MCR: There has to be a harmony among all these that you are mentioning. One should never try to influence others. One should only live his/her life. It is for others to get inspired or influenced. There is no one way to happiness and freedom. But being ideologically grounded I like to write and campaign for an ideology through my writing.
KP: What’s the ground reality in India like regarding the interaction between Adijan people and the rest of the community? And is there a difference in this relationship as we travel from rural to urban centres?
MCR: The urban centres have developed more sophisticated forms of discrimination of Adijans. They are very crude in rural areas. My wife and I had to personally deal with many such crude forms. Yes, we are happy about the changes that have come about in Karnataka but the leadership of the Adijans still believes in empty rhetoric. The congruence between the emotive side and the cognitive side of leadership is very important for the people. In my book Dyche I have proposed many healing mechanisms both for the oppressed and for the oppressors at the psychological level.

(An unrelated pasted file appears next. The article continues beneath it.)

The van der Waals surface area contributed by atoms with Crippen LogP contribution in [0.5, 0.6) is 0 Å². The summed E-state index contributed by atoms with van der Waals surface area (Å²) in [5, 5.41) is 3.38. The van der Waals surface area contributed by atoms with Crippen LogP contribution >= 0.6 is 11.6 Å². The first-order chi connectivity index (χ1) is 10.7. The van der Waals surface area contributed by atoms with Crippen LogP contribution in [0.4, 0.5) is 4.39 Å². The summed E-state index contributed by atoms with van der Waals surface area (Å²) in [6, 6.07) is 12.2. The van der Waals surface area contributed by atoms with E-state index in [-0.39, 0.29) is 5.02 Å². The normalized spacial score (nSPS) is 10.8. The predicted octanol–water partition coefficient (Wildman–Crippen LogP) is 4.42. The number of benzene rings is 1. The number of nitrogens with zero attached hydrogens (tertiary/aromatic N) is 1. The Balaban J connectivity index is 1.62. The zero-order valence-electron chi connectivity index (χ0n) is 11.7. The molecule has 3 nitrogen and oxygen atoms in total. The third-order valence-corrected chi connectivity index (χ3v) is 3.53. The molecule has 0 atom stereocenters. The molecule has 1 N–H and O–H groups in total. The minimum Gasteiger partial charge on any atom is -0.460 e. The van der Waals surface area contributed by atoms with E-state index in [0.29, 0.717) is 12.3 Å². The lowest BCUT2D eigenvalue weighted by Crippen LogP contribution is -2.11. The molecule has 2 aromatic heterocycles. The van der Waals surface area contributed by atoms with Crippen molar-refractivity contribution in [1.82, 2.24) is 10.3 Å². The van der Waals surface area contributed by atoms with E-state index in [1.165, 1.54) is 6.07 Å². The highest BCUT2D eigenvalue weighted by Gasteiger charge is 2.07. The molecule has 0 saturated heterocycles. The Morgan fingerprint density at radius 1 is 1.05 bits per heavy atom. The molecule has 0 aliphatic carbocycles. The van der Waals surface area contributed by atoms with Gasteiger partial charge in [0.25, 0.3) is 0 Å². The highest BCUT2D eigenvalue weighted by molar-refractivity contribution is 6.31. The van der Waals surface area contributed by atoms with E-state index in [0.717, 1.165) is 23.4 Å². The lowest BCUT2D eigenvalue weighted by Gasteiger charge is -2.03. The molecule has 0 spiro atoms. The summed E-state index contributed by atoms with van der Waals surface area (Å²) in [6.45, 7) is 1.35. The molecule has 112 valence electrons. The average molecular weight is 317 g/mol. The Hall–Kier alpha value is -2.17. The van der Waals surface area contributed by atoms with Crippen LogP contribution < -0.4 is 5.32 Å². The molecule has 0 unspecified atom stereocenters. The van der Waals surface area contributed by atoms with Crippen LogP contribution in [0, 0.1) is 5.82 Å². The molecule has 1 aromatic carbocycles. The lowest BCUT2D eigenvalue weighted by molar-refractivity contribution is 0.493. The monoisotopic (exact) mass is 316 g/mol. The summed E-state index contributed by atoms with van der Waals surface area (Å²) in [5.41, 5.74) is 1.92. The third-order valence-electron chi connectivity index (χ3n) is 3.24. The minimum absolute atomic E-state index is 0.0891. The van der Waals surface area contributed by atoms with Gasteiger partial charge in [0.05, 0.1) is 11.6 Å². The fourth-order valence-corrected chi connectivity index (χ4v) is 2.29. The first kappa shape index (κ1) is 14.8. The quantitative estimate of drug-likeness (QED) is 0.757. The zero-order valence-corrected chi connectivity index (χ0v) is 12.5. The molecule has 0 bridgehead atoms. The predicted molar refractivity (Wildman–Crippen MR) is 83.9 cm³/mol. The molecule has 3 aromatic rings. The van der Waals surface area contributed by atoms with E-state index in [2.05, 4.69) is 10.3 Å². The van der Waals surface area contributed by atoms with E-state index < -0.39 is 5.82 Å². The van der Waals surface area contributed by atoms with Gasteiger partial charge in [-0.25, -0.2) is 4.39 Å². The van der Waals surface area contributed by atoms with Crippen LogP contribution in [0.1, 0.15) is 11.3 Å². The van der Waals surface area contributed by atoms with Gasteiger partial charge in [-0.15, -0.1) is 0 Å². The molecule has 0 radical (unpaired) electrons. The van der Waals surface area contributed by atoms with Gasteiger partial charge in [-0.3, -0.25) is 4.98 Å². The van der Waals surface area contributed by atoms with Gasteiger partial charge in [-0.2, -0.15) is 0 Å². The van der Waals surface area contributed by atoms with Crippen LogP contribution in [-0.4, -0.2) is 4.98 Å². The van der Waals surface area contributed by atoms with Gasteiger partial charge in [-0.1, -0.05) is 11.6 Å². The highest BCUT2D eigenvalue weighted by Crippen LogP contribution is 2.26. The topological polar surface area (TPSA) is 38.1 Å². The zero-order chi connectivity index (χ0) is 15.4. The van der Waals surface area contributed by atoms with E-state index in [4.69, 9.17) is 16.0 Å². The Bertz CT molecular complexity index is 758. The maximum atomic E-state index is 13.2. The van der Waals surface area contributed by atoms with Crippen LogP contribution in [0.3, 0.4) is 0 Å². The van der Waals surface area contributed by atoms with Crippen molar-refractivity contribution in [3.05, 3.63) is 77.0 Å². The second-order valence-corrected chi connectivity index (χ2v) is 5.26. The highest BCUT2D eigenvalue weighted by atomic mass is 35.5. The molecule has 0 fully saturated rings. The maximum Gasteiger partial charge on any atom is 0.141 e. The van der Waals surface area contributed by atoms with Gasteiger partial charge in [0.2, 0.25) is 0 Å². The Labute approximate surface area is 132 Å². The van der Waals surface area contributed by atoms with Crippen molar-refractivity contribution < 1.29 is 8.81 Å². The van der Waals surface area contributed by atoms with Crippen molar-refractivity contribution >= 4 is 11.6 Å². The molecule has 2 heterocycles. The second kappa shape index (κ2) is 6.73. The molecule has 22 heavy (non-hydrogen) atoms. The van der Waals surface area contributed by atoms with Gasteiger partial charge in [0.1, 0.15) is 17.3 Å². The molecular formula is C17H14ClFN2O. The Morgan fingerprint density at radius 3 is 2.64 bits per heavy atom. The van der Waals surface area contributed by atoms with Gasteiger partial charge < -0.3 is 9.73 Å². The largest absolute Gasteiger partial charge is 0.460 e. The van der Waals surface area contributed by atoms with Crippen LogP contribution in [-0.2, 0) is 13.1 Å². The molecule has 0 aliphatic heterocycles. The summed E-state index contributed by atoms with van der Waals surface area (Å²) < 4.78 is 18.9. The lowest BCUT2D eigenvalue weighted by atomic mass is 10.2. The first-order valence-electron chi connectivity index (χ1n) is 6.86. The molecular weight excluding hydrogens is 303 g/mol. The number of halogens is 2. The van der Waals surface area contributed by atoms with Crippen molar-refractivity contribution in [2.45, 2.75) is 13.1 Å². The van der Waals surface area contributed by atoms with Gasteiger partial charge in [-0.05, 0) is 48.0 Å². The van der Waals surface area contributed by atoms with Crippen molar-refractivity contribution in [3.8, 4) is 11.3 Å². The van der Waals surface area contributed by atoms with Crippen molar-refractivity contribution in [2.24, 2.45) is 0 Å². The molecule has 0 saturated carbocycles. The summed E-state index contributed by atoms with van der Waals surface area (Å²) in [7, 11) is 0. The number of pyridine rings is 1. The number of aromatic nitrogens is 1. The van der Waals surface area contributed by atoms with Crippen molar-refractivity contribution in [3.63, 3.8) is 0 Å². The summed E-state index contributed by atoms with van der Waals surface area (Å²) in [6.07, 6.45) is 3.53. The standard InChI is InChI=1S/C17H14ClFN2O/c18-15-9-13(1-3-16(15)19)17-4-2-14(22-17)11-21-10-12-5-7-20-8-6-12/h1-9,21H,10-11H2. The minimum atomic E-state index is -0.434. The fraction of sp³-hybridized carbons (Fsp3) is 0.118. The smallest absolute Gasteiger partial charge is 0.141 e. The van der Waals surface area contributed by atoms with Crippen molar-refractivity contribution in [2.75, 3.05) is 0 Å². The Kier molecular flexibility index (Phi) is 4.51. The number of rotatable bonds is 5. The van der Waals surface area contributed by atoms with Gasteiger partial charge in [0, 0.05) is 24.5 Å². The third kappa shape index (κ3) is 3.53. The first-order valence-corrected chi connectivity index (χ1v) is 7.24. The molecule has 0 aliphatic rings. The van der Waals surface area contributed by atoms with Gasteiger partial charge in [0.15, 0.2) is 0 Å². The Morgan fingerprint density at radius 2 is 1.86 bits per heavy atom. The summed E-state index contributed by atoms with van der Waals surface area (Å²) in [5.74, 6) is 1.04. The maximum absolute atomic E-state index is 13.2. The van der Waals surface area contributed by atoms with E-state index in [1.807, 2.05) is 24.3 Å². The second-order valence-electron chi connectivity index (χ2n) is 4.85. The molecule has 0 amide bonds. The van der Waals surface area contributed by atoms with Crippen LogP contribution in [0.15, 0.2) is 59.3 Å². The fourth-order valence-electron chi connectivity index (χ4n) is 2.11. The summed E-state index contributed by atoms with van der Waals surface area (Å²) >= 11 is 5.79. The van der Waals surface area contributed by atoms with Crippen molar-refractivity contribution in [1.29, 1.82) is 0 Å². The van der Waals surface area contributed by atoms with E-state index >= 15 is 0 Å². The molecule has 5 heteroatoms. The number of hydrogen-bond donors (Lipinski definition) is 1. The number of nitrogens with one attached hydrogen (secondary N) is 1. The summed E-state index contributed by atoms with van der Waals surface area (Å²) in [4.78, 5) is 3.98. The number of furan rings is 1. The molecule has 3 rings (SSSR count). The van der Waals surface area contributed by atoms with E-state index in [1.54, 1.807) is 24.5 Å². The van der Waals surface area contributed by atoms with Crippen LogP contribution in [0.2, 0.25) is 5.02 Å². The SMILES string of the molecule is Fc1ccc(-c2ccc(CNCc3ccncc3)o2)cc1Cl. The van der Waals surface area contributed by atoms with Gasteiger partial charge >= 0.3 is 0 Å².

KP: What’s ‘Madderakka’ all about?
MCR: You know it better now than I do. I fall in love with nature and I love women. It was only natural that I gave words to this love and admiration in me for whatever I have seen as amazing in this world. I also strongly believe that Adijan people have something very special to offer to the world in their culture. They have a beautiful culture of offering unlimited space for all people. This is their wealth and capital. Human dignity is possible in the world if nature is admired, if women come to the forefront of governance and if Adijan (indigenous) people all over the world share their spiritual wealth. I am by nature very romantic despite being a philosopher, a romantic philosopher. All these have played a crucial role in the making of Madderakka.
KP: What attracted you to Veeran & Ramona and why did you decide to tell their story?
MCR: Both of them are my creation. They have no resemblance at all to anyone whom I have met. May be these are characters that I long for in the world. When I wrote that part about Veeran and Ramona merging in each other, the very thought of the death of Veeran disturbed me endlessly. For three full days I could not eat and sleep properly. That they are two young lovers is more than anything else.
KP: What are the qualities in your lead protagonists that can be described as worth emulating?
MCR: If you take Ramona it is her grit and determination. If you take Veeran it is his humility in life. If you take Deepti it is her anger against injustice. If you take Madderakka it is her systematic planning and execution of her mission. These are only some qualities that come to my mind immediately. I am sure there are many more that will appeal to each reader.
KP: How much of research was involved to get the historical facts and cultural intricacies of both communities right?